Indian Pacific

The Indian Pacific is an Australian passenger rail service that operates between Sydney, on the Pacific Ocean coast, and Perth, on the Indian Ocean coast. It is one of the few truly transcontinental trains in the world. The train first ran in February 1970 after the completion of gauge conversion projects in South and Western Australia.

Indian Pacific
Passenger car of the Indian Pacific train
Service typeTranscontinental passenger rail
First service23 February 1970
Current operator(s)Journey Beyond Rail Expeditions
Former operator(s)Department of Railways New South Wales
South Australian Railways
Commonwealth Railways
Western Australian Government Railways
Australian National
StartSydney Central
EndEast Perth Terminal
Distance travelled4,352 km (2,704.21 mi)
Average journey time70.5-75 hours
Service frequencyWeekly
Line(s) usedMain Western
Broken Hill
Broken Hill-Crystal Brook
Crystal Brook-Adelaide
Eastern Goldfields
On-board services
Seating arrangementsYes
Sleeping arrangementsYes
Auto-rack arrangementsYes
Rolling stockCommonwealth Railways stainless steel carriage stock
Track gauge1,435 mm (4 ft 8 12 in) standard gauge
Operating speed115 km/h[1]
Route map
Interactive map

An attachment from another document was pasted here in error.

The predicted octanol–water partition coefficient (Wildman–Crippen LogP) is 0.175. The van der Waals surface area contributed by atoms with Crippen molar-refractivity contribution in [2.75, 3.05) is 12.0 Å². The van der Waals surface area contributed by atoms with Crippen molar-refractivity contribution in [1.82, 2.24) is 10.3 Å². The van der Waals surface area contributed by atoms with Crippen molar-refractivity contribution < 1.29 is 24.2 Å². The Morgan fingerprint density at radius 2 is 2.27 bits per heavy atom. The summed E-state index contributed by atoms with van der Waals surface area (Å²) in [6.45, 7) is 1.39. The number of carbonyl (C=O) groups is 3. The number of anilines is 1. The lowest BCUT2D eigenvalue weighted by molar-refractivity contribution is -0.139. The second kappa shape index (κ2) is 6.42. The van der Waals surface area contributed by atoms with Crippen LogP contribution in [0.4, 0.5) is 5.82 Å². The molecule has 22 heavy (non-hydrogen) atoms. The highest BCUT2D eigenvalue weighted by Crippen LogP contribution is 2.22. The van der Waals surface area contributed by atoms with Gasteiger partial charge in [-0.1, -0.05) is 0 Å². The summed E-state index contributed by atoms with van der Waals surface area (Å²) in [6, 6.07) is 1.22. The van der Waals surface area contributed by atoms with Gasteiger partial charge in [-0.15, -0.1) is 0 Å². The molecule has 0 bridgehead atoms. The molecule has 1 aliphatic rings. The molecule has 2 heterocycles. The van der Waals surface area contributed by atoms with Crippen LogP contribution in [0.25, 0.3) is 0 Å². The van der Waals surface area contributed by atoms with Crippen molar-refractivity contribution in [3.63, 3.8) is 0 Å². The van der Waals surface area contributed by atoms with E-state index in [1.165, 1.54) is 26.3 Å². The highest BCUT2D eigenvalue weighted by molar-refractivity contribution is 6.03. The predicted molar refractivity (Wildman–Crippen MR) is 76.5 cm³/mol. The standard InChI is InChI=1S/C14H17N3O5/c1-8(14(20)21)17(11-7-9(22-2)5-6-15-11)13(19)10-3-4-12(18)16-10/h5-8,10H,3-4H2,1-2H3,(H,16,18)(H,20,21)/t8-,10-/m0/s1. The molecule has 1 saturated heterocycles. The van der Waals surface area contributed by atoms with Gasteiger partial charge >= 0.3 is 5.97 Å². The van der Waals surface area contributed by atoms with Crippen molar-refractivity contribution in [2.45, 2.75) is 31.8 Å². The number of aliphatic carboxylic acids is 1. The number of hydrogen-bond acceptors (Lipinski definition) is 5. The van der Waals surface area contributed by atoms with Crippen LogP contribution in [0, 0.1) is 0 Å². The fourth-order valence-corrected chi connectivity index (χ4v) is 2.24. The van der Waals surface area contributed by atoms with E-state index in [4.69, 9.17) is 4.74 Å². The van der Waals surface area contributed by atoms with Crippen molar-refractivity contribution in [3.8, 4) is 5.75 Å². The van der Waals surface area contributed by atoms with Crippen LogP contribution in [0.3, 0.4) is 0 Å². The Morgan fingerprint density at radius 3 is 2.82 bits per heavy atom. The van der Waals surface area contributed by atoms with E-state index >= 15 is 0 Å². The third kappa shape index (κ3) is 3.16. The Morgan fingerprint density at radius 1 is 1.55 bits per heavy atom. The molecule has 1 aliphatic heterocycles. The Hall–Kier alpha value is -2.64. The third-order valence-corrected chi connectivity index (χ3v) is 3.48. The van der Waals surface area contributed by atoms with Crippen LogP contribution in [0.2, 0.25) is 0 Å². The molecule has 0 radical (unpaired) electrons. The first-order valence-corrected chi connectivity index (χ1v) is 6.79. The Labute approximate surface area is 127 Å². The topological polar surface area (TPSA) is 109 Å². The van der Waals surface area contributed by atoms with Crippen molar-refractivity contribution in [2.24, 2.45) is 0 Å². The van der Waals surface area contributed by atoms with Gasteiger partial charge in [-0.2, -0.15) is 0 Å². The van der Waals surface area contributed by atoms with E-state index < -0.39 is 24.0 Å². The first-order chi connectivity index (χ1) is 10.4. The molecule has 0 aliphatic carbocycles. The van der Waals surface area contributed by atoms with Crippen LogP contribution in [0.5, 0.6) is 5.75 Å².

Indian Pacific
East Perth
Broken Hill
Mount Victoria (Sydney-bound only)
Sydney Central

The train's route includes the world's longest straight stretch of railway track, a 478-kilometre (297 mi) stretch of the Trans-Australian Railway over the Nullarbor Plain.[2]

The service was originally operated jointly by the Department of Railways New South Wales, South Australian Railways, Commonwealth Railways and Western Australian Government Railways, until February 1993 when Australian National took full ownership. In October 1997, the Indian Pacific was sold to Great Southern Rail (now known as Journey Beyond Rail Expeditions).

A one-way trip takes between 70.5 and 75 hours, depending on scheduling and daylight saving periods.[3] The train currently has two classes, branded as Platinum and Gold Service.[4] A motorail service conveys passengers' motor vehicles between Adelaide and Perth.[5]


With the remaining narrow gauge parts of the East-west rail corridor being gauge converted to standard gauge in 1966, the Department of Railways New South Wales, South Australian Railways, Commonwealth Railways and Western Australian Government Railways agreed that a through passenger service from Sydney Central to East Perth Terminal be inaugurated. Originally to be named The Transcontinental, in 1969 the Indian Pacific name was adopted by a joint meeting of transport ministers.[6][7][8]